It’s people like these (“As graciousness drive starts, some want penalties imposed”, CNA), who really convince me that Singaporeans focus more external acts rather than the inculcation of the actual values. (Read the blogger’s views on the Singapore’s kindness movement, at the last few paragraphs of the article).
I can’t believe there are members of the public who believe that fining someone for sitting on a priority seat will actually inculcate ‘graciousness’.
I believe the solution to such issues is to inculcate in our citizens a sense of social conscience and responsibility.
If you see a pregnant woman, or an elderly folk on the train who has no seat – and someone sitting on a priority seat – what you could and should do, is to go to the person on the priority seat and ask if he/she can give up the seat to the pregnant woman or the one more in need of the seat.
I have not done this before, but a friend of mine has. She saw a pregnant woman on the train and went up to someone at a priority seat, asking her to give up the seat for the pregnant woman.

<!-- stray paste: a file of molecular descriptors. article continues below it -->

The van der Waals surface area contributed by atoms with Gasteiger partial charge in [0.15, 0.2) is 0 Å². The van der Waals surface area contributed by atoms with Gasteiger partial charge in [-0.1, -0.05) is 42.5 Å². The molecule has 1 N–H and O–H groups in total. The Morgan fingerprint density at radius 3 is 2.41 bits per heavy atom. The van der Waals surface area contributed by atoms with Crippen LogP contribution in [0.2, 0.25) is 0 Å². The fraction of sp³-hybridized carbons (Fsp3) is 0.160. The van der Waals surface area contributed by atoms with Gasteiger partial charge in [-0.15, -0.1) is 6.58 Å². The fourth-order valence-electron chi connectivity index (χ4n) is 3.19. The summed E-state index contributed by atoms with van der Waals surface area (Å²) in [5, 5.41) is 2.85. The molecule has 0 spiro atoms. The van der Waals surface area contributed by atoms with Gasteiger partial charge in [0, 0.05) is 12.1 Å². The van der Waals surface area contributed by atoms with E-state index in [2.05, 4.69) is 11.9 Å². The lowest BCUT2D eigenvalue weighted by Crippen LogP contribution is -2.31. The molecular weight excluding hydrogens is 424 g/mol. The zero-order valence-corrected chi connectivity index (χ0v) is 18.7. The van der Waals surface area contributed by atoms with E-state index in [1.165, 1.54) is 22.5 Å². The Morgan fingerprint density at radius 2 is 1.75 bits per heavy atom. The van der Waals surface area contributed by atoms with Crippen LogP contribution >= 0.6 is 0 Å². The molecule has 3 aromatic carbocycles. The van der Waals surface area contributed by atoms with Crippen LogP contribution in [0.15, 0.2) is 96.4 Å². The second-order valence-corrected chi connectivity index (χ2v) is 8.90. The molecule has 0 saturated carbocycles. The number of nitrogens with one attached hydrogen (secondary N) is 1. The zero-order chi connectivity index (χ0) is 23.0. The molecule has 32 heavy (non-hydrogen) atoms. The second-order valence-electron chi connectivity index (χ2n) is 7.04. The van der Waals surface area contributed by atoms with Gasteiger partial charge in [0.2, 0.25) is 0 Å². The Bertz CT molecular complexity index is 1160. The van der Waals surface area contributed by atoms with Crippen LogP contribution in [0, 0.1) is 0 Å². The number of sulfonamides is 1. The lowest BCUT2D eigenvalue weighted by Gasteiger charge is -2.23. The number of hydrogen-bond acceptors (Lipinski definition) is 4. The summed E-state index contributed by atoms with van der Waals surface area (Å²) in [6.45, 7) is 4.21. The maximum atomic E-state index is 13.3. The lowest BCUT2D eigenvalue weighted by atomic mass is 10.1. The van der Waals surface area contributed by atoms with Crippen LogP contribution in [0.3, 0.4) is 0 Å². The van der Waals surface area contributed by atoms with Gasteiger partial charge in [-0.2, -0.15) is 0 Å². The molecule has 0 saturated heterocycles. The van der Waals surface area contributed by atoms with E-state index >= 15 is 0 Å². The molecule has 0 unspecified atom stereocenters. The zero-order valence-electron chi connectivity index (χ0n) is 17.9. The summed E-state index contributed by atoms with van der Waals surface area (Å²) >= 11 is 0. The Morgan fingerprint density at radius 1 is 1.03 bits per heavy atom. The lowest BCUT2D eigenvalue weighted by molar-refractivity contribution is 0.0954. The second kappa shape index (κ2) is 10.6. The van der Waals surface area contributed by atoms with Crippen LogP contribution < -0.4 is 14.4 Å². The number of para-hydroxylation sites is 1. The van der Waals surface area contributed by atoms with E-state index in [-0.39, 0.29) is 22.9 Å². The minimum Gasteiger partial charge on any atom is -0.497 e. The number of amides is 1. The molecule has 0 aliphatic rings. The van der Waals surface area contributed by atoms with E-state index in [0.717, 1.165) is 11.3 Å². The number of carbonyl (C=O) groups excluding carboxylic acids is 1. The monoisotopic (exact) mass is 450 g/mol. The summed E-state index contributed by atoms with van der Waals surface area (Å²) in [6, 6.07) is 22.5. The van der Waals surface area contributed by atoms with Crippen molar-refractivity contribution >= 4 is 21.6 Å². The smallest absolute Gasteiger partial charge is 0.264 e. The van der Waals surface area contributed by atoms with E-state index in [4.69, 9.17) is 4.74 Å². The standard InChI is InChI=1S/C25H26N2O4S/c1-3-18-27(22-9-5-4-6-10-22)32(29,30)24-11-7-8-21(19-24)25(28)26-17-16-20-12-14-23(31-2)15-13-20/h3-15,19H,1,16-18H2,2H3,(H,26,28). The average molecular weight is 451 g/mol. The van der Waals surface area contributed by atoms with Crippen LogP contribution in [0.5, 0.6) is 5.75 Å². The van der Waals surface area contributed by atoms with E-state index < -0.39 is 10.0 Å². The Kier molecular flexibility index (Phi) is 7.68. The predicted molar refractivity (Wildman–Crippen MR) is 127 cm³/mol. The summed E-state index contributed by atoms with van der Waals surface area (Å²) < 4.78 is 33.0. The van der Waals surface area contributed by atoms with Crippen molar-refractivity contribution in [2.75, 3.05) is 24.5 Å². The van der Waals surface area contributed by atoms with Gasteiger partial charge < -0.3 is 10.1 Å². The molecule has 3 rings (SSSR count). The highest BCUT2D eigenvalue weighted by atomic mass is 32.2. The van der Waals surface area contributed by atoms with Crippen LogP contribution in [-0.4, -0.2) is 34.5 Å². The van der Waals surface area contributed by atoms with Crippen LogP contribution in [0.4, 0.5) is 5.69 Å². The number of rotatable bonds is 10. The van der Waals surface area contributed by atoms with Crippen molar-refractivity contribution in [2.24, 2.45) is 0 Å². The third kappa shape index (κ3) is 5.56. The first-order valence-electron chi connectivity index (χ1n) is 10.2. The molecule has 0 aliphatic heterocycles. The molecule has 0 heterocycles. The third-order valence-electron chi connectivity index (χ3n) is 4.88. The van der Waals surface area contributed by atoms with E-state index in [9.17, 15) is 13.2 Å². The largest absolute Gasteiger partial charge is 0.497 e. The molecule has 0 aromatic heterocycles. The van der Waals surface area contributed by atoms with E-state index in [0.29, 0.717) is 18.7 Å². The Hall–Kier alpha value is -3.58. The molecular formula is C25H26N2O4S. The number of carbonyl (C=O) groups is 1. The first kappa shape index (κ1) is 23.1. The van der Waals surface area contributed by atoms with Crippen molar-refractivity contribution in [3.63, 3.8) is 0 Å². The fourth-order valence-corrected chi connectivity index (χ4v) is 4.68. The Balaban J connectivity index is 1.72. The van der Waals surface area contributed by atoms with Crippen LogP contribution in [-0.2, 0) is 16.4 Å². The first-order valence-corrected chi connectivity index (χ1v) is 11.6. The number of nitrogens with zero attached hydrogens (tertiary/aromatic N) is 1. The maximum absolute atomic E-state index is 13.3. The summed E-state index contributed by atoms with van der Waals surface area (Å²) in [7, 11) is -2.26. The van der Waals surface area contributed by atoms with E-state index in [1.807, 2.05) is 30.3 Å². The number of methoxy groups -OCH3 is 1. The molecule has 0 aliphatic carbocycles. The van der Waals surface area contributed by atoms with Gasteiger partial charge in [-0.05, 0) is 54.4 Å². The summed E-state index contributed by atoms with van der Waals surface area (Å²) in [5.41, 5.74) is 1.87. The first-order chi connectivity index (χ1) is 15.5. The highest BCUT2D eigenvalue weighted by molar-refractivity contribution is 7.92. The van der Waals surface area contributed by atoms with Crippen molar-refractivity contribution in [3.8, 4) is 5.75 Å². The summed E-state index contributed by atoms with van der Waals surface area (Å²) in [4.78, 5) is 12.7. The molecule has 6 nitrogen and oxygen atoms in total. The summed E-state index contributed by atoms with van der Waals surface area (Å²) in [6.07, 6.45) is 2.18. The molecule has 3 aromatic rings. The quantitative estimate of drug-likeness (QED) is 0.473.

Of course there are many concerns – what if the pregnant woman doesn’t need the seat? What if she declines to sit down? What if the person on the priority seat is injured or not feeling well and has a fever, and therefore needs the seat? All these ‘what ifs’ can be resolved if we just take that step of boldness and ask.
A little step of boldness to ask someone to give up a seat is infinitely more useful than:
Taking a photo on your mobile phone and sending it to STOMP
Writing a letter to Forum, complaining about the lack of graciousness in Singapore
Giving suggestions just like the one above to SMRT or PTC to impose fines on people for not giving up their seats. That suggestion makes no sense both in terms of achieving the purposes of the campaign and administratively.
So, next time you see a public act of ungraciousness, go forward and be bold enough to encourage graciousness and if necessary, rebuke those who are committing those acts, especially if they are students. Let’s stop relying on government campaigns and rules to inculcate the kind of values that we all know are right. I know I’ll definitely be trying.